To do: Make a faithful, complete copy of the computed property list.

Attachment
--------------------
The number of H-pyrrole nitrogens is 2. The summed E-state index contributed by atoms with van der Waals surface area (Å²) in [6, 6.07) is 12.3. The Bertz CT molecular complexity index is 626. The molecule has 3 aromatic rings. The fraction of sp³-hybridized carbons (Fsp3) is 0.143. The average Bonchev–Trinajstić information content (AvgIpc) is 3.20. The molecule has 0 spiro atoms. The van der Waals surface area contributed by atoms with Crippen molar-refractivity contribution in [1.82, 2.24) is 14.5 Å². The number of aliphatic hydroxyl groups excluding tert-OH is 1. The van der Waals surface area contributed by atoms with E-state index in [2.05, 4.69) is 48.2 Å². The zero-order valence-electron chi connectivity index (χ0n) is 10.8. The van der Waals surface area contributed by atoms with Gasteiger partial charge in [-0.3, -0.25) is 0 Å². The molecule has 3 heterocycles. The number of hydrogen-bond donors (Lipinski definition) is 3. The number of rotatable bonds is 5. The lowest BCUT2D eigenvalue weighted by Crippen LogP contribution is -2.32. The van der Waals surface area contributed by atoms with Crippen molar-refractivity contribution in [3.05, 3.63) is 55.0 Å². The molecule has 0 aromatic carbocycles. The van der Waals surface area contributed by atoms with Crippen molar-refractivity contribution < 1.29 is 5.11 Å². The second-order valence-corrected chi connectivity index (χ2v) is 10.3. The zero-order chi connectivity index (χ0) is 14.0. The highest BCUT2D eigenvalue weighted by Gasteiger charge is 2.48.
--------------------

The number of H-pyrrole nitrogens is 2. The summed E-state index contributed by atoms with van der Waals surface area (Å²) in [6, 6.07) is 12.3. The Bertz CT molecular complexity index is 626. The molecule has 3 aromatic rings. The fraction of sp³-hybridized carbons (Fsp3) is 0.143. The average Bonchev–Trinajstić information content (AvgIpc) is 3.20. The molecule has 0 spiro atoms. The van der Waals surface area contributed by atoms with Crippen molar-refractivity contribution in [1.82, 2.24) is 14.5 Å². The number of aliphatic hydroxyl groups excluding tert-OH is 1. The van der Waals surface area contributed by atoms with E-state index in [2.05, 4.69) is 48.2 Å². The zero-order valence-electron chi connectivity index (χ0n) is 10.8. The van der Waals surface area contributed by atoms with Gasteiger partial charge in [-0.3, -0.25) is 0 Å². The molecule has 3 heterocycles. The number of hydrogen-bond donors (Lipinski definition) is 3. The number of rotatable bonds is 5. The lowest BCUT2D eigenvalue weighted by Crippen LogP contribution is -2.32. The van der Waals surface area contributed by atoms with Crippen molar-refractivity contribution in [3.05, 3.63) is 55.0 Å². The molecule has 0 aromatic carbocycles. The van der Waals surface area contributed by atoms with Crippen molar-refractivity contribution < 1.29 is 5.11 Å². The second-order valence-corrected chi connectivity index (χ2v) is 10.3. The zero-order chi connectivity index (χ0) is 14.0. The highest BCUT2D eigenvalue weighted by Gasteiger charge is 2.48.